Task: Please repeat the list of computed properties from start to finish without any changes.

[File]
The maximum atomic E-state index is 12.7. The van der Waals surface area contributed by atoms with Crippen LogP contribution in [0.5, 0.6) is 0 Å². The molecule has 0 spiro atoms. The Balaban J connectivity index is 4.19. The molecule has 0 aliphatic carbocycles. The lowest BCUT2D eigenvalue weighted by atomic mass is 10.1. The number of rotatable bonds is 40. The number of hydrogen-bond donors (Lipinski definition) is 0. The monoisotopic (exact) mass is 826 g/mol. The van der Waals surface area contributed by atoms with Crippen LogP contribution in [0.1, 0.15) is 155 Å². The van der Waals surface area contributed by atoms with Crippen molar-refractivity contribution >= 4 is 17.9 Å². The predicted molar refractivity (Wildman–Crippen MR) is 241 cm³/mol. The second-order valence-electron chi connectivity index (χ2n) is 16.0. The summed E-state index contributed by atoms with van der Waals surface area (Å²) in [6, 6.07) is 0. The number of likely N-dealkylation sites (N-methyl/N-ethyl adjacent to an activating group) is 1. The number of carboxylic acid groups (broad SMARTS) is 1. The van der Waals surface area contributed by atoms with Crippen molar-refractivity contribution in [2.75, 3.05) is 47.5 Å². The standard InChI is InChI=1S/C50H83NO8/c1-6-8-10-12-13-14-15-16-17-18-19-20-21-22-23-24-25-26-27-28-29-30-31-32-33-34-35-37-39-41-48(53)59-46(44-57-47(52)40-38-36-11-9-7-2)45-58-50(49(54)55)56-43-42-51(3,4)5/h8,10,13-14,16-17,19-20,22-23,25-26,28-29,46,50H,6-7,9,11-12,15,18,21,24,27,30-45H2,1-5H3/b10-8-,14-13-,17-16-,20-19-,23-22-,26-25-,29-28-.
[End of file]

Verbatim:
The maximum atomic E-state index is 12.7. The van der Waals surface area contributed by atoms with Crippen LogP contribution in [0.5, 0.6) is 0 Å². The molecule has 0 spiro atoms. The Balaban J connectivity index is 4.19. The molecule has 0 aliphatic carbocycles. The lowest BCUT2D eigenvalue weighted by atomic mass is 10.1. The number of rotatable bonds is 40. The number of hydrogen-bond donors (Lipinski definition) is 0. The monoisotopic (exact) mass is 826 g/mol. The van der Waals surface area contributed by atoms with Crippen LogP contribution in [0.1, 0.15) is 155 Å². The van der Waals surface area contributed by atoms with Crippen molar-refractivity contribution >= 4 is 17.9 Å². The predicted molar refractivity (Wildman–Crippen MR) is 241 cm³/mol. The second-order valence-electron chi connectivity index (χ2n) is 16.0. The summed E-state index contributed by atoms with van der Waals surface area (Å²) in [6, 6.07) is 0. The number of likely N-dealkylation sites (N-methyl/N-ethyl adjacent to an activating group) is 1. The number of carboxylic acid groups (broad SMARTS) is 1. The van der Waals surface area contributed by atoms with Crippen molar-refractivity contribution in [2.75, 3.05) is 47.5 Å². The standard InChI is InChI=1S/C50H83NO8/c1-6-8-10-12-13-14-15-16-17-18-19-20-21-22-23-24-25-26-27-28-29-30-31-32-33-34-35-37-39-41-48(53)59-46(44-57-47(52)40-38-36-11-9-7-2)45-58-50(49(54)55)56-43-42-51(3,4)5/h8,10,13-14,16-17,19-20,22-23,25-26,28-29,46,50H,6-7,9,11-12,15,18,21,24,27,30-45H2,1-5H3/b10-8-,14-13-,17-16-,20-19-,23-22-,26-25-,29-28-.